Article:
A company's market capitalization or "cap" is its share price times the number of outstanding shares it has. Its market cap would be $50 million if its share price is $50 and it has 1 million outstanding shares.
Large-cap stocks are shares of a company with a market cap of more than $10 billion. These are well-known, well-established companies. Some are worth more than many small countries. Large-cap investments are less risky than small-caps, but you should still do thorough research before buying any stocks.
Reasons to Invest in Large-Cap Stocks
One of the main reasons to invest in large-cap stocks is their size. It makes them less likely to go out of business. This makes them safer than small-cap companies.
Investors tend to flock to large-cap stocks during a contraction in the business cycle. This doesn't mean that these stocks are immune to recessions. It just means that they're more able to withstand a slowdown without going under.
The downside is that their stock prices may not grow as fast. It's hard to grow quickly when you already lead the market. Most of these companies are at the top of their industries. They pay dividends to make up for the stagnant price. Most smaller companies won't pay out dividends because they must invest their profits for growth.
Dividend payments are ideal for conservative investors. They work well for those who invest for passive income. They add another income stream and can be a useful source of income when bond yields are low.
Bond prices can drop when the government is trying to stimulate the economy.
Large-Cap vs. Small-Cap Stocks
Large-cap stocks tend to outperform the market during the later years of the expansion phase of the cycle. This is when the economy is growing briskly. Investors have gained enough confidence to buy stocks, and they favor large-cap companies with brand names they know. Small-cap stocks—companies with caps between $300 million and $2 billion—outperform the market during the early years of recovery.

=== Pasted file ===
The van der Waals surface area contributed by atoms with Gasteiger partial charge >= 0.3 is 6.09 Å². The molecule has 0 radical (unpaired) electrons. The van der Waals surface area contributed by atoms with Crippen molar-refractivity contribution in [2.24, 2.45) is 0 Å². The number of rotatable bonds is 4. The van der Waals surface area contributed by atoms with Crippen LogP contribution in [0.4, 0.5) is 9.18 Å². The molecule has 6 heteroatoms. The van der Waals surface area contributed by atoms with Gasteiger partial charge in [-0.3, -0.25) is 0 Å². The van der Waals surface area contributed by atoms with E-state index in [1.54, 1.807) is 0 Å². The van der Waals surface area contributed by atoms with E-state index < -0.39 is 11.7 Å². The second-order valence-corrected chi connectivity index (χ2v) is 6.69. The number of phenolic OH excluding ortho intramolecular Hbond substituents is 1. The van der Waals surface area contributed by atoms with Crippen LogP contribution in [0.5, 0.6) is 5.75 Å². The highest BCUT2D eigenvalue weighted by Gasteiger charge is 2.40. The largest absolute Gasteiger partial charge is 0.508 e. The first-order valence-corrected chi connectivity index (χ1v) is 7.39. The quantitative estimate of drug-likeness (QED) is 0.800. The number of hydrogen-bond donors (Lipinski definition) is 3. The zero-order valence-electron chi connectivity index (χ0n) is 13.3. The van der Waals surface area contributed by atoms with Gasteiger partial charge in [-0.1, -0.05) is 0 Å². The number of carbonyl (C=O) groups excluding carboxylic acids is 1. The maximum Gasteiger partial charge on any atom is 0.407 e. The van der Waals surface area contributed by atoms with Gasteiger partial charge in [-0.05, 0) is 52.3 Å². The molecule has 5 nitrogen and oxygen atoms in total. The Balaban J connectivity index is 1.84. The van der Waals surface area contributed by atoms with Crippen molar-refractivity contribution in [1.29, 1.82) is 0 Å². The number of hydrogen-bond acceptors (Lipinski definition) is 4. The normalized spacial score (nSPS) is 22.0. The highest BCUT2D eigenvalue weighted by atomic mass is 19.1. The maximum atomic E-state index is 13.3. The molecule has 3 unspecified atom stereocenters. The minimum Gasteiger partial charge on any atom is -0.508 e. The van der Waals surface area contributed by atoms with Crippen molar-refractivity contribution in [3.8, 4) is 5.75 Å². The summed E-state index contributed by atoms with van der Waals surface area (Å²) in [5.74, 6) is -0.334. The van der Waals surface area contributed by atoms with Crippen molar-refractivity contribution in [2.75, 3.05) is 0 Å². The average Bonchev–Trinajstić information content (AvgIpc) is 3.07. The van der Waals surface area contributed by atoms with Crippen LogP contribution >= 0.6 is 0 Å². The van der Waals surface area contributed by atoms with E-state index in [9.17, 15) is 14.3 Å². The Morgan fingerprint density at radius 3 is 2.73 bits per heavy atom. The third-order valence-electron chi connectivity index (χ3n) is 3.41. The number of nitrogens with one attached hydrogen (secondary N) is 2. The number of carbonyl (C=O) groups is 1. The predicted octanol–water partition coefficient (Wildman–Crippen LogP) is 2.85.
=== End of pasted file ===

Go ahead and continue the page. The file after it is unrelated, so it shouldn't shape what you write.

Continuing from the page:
The simple structure of small companies allows them to make decisions faster. They can change direction in time to take advantage of shifts in the economy. Small-cap growth slows as the business cycle moves into the contraction phase. This is when they are more likely to go out of business. They don't have the resources and the cash reserves to sustain during a downturn.
Knowing where the economy is in the business cycle can help you make smart decisions about your investments.
Many large-cap companies are also blue-chip stocks. These are well-known companies with a history of growth. They pay dividends and have little debt. Their earnings tend to be stable. They represent diversified businesses. This makes them less vulnerable to market changes.
It won't affect the stock price very much if one of their businesses has a bad year. One of their other businesses is likely to have a good year. Owning a blue-chip stock gives you instant diversification. It reduces your risk.
Top 10 Companies by Market Cap
These are some of the top 10 largest companies by market capitalization as of August 2021.
|Rank||Company||Market Cap in Billions on 4/24/2020||Industry||Symbol|
A Mutual Fund Option
You might want to think about using mutual funds. These funds allow you to invest in many large-cap companies at once. You should still do some research. But the diversification that mutual funds provide also reduces your risk. It avoids the task of having to research individual stocks to build your portfolio.